Aikmus, Helms want firm prices before seeking bids on capital projects
The Union County Board of Commissioners are pushing for more control over what capital projects are funded.
During its Monday meeting, commissioners were poised to approve the proposed long-range capital improvement plan. Commissioner Richard Helms said some capitol requests come to commissioners as a "wish list" without much detail.
"In some of our capital requests, it basically asks us to fund a project off what I call swag - a scientific wild-ass guess," Helms said.
There is little money in the county budget, so he proposed using the same procurement model used by corporations. He suggested the county get Request for Proposals from vendors for exact costs before the board approved the project. That prevents later adjustments. He also asked that the county includes a scope, range and exact cost for each project.
"By doing an RFP, I can make an intelligent decision on whether this should be funded based on the scope," Helms said.
Aikmus commended Helms for offering a proposal he supported "whole-heartedly."
"The idea of having me set aside money without knowing if its too much or too little, to me is ludicrous," Aikmus said.
"My dilemma is this," Commissioner Todd Johnson said. "If we have a second bid process and say we get three bids. Are folks other than these three allowed to bid on that project?"
If implemented, would there be more than one bidding period, the first to establish cost and another to chose the vendor to perform the work? Or would vendors submit prices to the county once for a project that had not yet been approved and had no set date to begin? Would the first RFP be formal, as set out by state statutes or would it be a casual cost estimate?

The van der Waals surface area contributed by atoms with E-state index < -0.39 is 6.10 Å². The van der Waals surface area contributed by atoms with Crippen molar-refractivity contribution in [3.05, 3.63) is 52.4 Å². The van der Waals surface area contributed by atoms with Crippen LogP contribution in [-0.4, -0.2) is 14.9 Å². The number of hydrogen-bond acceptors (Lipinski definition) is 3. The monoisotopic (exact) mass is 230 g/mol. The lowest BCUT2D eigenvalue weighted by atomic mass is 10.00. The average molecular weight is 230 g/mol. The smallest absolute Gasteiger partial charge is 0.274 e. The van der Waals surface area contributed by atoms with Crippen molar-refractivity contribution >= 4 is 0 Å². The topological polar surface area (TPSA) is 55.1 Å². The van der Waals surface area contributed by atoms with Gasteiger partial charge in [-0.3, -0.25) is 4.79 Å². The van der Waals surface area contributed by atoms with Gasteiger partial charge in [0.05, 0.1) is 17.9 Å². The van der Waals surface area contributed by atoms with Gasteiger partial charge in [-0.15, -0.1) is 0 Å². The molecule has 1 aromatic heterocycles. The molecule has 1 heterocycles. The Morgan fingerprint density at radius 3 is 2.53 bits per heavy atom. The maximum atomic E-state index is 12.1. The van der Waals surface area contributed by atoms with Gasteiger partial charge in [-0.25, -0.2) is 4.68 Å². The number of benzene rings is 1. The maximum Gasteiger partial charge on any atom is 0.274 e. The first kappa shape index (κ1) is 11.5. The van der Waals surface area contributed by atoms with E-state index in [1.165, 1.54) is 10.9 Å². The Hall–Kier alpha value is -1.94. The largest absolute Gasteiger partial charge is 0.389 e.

It costs businesses money to bid projects, Johnson said. Some vendors might choose to skip the first bid and enter a low bid on the second RFP. If the lowest bid is much less than the money appropriated, some budget adjustment would be needed anyway, negating the county's advantage.
County Manager Cindy Coto said county staff tries to get the most accurate cost estimates before the project details are brought to commissioners for approval. Every proposal reflects research by employees to nail down specifications and cost.
Because government purchases are regulated by state law, RFPs are not casually issued by department heads.
"It is a very formal process and I have one person who does our entire procurement for Union County," Coto said.
Her staff consults engineers on water and sewer project costs. She turns to state price lists for equipment purchases. Actual work goes into the capital project requests that end up on the commission's agenda, she said. Most of the time, estimates are pretty close to the actual costs.
"I think you know me as a manager that I will do anything that I am requested to do, as long as it's within my capabilities," Coto said. "But going through a full Request for Proposal process or bid process before we even ask for authorization to budget an item, I have to tell you that I do not have the resources to do that within our present structure."
When projects come in under budget, any money is left over is taken back.
"That money gets clawed back," Coto said. "We either use it for something else that the board authorizes or it goes into our fund balance."